Name and shame this travel “agent,” please. I want to make sure I never make the mistake of doing business with them. Not sure why they are being granted the privilege of anonymity.

  • sirwired

    Where’s the name of the agent? You mention the name of the airline and wholesaler, both who didn’t do anything wrong…

  • cscasi

    Was this travel agent working in a “brick and mortar” agency or just a one person operation? We see these stories fairly often here, with the majority of cases appearing to be from customers who use “online” agencies or a person holding him or herself out as a travel agent, but doesn’t have the width and breadth of experience to handle travel requests with any real complexity.
    I guess this travel agent used GoGo in order to get the tickets at a cheaper rate than using the actual airline and probably pocketed the difference in order to make more money.
    Again, this is just another example of why travelers need to ensure who they are doing business with and that they should use due diligence by checking to see what the agent’s or agency’s rules are and whether or not those are acceptable,
    Glad he finally got his money refunded; although he might not have had he not asked Chris and his team for help. Well done!

  • Rebecca

    This is what I can’t understand either. To be fair, both come across as responsive, and both immediately did exactly what they should have.

    If a giant faceless corporation can be shamed, the same should apply to a small agent. This isn’t a borderline case. There was a significant itinerary change. The OP is due a refund.

  • Rebecca

    In this case, the OP apparently paid by credit card. The second the agent didn’t respond, if be filing a chargeback. Then the agent is also stuck with a fee. On top of that, if they make this a habit, a small business getting large chargebacks like this will have their agreements with the credit card companies and/or their merchant bank suspended.

    Also, I’d suggest the OP complain to the travel insurance provider. I’m sure they wouldn’t take kindly to an agent telling a client to commit fraud.

  • Jeff W.

    I will agree the chorus of people that have said the travel agent should be named. If we can call out United and GoGo — and they did nothing wrong — then the true culprit should be named.

    But I think this is what happened. The agent no longer had an incentive to work with this customer. Baring information to the contrary, the agency was paid by commission and with the trip being canceled, they were no longer being paid. And now they had double the work. The work it took to book the trip and now the work necessary to secure the refunds. And I am just guessing the agency did not have a fee schedule to account for valid cancellations. So it would be work for nothing.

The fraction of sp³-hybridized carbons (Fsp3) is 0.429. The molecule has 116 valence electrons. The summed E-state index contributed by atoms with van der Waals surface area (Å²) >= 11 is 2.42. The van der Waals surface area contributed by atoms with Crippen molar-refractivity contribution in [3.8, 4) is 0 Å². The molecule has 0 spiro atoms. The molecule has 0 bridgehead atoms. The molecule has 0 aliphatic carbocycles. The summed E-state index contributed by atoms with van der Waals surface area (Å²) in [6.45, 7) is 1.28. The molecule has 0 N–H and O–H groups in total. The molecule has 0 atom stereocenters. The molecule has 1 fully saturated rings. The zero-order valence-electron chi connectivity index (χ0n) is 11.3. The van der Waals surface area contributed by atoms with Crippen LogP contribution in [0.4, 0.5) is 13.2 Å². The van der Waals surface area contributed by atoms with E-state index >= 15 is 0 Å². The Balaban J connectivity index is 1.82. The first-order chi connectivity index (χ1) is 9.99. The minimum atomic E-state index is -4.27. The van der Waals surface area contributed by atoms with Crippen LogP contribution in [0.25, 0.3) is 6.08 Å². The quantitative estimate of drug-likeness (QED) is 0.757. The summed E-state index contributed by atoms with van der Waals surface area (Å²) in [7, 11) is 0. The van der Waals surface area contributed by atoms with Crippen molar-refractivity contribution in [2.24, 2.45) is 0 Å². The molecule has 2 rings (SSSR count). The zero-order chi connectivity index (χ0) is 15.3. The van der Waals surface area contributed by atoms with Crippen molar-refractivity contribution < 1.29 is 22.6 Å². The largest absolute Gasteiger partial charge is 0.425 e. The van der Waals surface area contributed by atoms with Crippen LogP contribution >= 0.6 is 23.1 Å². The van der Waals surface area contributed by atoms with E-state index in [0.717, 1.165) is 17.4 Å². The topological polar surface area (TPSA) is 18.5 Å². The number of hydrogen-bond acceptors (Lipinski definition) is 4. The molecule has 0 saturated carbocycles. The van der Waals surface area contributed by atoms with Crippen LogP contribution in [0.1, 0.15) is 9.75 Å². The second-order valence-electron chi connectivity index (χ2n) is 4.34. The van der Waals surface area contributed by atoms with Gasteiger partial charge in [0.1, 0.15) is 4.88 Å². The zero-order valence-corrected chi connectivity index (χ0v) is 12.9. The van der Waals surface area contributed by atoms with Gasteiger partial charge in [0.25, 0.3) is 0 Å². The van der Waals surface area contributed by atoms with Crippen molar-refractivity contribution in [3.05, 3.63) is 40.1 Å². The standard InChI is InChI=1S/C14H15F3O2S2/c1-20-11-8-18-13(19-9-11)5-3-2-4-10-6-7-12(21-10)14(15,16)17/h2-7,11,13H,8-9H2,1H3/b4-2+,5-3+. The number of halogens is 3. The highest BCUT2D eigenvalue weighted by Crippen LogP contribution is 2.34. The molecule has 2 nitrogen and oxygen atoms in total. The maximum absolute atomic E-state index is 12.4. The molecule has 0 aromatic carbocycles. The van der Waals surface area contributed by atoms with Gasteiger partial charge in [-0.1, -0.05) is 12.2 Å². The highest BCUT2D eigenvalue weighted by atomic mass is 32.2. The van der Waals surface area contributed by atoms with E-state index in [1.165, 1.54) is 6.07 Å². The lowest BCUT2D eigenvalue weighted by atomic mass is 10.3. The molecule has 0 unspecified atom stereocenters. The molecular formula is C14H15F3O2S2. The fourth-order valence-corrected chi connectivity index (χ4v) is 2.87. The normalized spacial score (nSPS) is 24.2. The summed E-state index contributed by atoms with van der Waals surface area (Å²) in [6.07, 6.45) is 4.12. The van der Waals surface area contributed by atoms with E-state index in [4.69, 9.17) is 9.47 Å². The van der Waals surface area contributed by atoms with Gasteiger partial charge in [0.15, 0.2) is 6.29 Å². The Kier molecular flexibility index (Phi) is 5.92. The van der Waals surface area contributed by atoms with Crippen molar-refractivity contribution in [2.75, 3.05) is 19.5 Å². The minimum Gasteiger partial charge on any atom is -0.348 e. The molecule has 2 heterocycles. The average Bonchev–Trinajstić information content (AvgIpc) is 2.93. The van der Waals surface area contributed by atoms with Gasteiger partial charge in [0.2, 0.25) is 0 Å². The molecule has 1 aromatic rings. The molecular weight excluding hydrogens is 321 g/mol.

Unless this was a repeat customer, only then would the agency find value in doing the work necessary to get the refunds. Because it would know more opportunities would be forthcoming.

    Just a guess…

  • Carrie Livingston

    In that case, the agency should ask for a fee for procuring the travel arrangements. Or in their terms provide for a cancellation fee.

  • Asiansm Dan

    The Compensation Money is from the Insurers, why GoGo tours took so long to bug. Unless. Gogo Tours, cashed the prime and be the insurer themselve Make a Lottery bet on the prime. The Travel Agent and Gogo Tours should do any effort to help the customer to get the money from the Insurer otherwise we could suspect of something else under the rock on the side of the travel agent and Gogo tours.

  • Carchar

    If you’re not going to name the travel agent, could you please tell us why you are not naming them? Would you be liable in some way?

  • greg watson

    I agree with most of the other comments. Was a deal made with the travel agency / agent to not disclose their names if a refund was given. The agency’s behaviour is not acceptable & they should be outed, including their city & affiliations.

  • Maxwell Smart

    the statement …….

    “travel agent doesn’t provide a copy of the cancellation policy, something that agents are required to do”
    is not 100% correct. Maybe the cencellation policy is in the brochure you read or received ?

  • Maxwell Smart

    always 2 sides to a story. The complainant, might have been very hard to deal with.
    Most travel agent charge for their time these days. Maybe these cancellation conditions weren’t forwarded. Maybe if they had been, the complainant, might not have been entitled to the amount of refund.